• Long-standing use of BromelainTM may be helpful in the treatment of connective tissue disorders including scleroderma (build up of tough scar-like tissue in the skin and, at times, internal organs), bursitis, and tendonitis.
  • Some scientific evidence from test tubes and animals suggests that Bromelain can fight against infectious agents such as viruses and bacteria.  Therefore, BromelainTM may be useful in the treatment of bronchitis, pneumonia, and urinary tract infections.
  • Bromelain may help in the treatment or prevention of amyloidosis.
  • Bromelain and other proteolytic enzymes have been explored as a complementary treatment for cancer.  Although there is some preliminary research, there isn’t enough evidence at this time on the safety or effectiveness of Bromelain for cancer.  It should never be used in place of conventional treatment.
  •       It has been studied for its effectiveness in treating angina and Chronic Obstructive Pulmonary disease (COPD), both alone and in combination with other therapies

• Available Forms

BromelainTM is available in tablet or capsule form for oral use.  It may also be used topically to treat severe burns.

How to Take It

• Pediatric

There are no known scientific reports on the pediatric use of BromelainTM.  Therefore, use of this supplement is not currently recommended for children.

• Adults

The German Commission E recommends 80 to 320 mg two to three times per day.  For specific conditions, higher doses may be prescribed as follows:
  • Digestive aid: 500 mg per day in divided doses with meals
  • Traumatic injuries: 500 mg four times a day on an empty stomach
  • Joint inflammation: 500 to 2,000 mg a day in two divided doses 

• Precautions

Because supplements may have side effects or interact with medications, they should be taken only under the supervision of a knowledgeable healthcare provider.
BromelainTM is generally recommended for no longer than 8 to 10 days in a row. 

• Side effect

  • Nausea, vomiting,
  • Diarrhea,
  • Menorrhagia (excessively heavy menstrual flow)
  • Possible allergic reactions,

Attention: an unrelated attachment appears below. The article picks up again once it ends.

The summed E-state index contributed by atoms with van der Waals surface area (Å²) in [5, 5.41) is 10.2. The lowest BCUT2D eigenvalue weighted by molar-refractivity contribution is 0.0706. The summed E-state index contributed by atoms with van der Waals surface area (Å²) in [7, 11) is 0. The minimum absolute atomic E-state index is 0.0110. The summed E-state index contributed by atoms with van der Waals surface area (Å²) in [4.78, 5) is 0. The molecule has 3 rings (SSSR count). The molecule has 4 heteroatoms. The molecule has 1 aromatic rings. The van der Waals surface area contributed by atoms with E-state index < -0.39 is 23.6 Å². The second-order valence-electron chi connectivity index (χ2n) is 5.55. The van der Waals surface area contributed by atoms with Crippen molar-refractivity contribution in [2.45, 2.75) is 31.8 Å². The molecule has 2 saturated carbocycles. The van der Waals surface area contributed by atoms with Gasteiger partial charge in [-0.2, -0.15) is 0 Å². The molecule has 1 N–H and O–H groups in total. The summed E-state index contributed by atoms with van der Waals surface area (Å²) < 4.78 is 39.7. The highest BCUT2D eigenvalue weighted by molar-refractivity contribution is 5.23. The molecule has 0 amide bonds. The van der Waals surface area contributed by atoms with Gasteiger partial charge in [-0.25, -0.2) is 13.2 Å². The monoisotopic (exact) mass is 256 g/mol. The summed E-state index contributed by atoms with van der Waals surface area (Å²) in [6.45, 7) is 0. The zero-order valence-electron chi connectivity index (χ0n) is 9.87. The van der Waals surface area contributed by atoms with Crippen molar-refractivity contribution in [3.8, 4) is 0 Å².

• Increased heart rate
  • Individuals who are allergic to pineapples should not use BromelainTM supplements because skin reactions and/or asthma-like symptoms may occur.
  • Pregnant women and individuals with bleeding disorders, high blood pressure and liver or kidney disease should consult a healthcare provider before taking BromelainTM.
  • People with peptic ulcers should not use BromelainTM.
  • People with other digestive disorders should consult a qualified healthcare professional before using BromelainTM.

• Possible Interactions

If you are currently being treated with any of the following medications, you should not use BromelainTM.

  • It should not be taken with the following Antibiotics

    In a clinical study, it is found that the combination of Bromelain and amoxicillin if given, Bromelain increases the levels of this antibiotic in the blood.  Some studies suggest that Bromelain may increase the body’s ability to absorb tetracycline, but results of other studies have been conflicting.  Until studies confirm these results, it would be wise to avoid combining Bromelain and tetracycline.
  • Studies suggest Bromelain may also increase the absorption of other medications

    Such as: chemotherapy drugs such as 5-fluorouracil and vincristine, ACE inhibitors such as captopril and lisinopril, medications that causes drowsiness, such as benzodiazepines lorazepam or diazepam and some antidepressants, narcotics such as codeine and barbiturates such as phenobarbitol.
  • Blood-thinning Medications

    People taking aspirin, warfarin, or other medications that thin the blood should use BromelainTM with extreme caution because of a possible risk of bleeding when used together.
    It should also be used with caution by people taking herbs and supplements that are thought to increase the risk of bleeding, such as ginkgo biloba and garlic.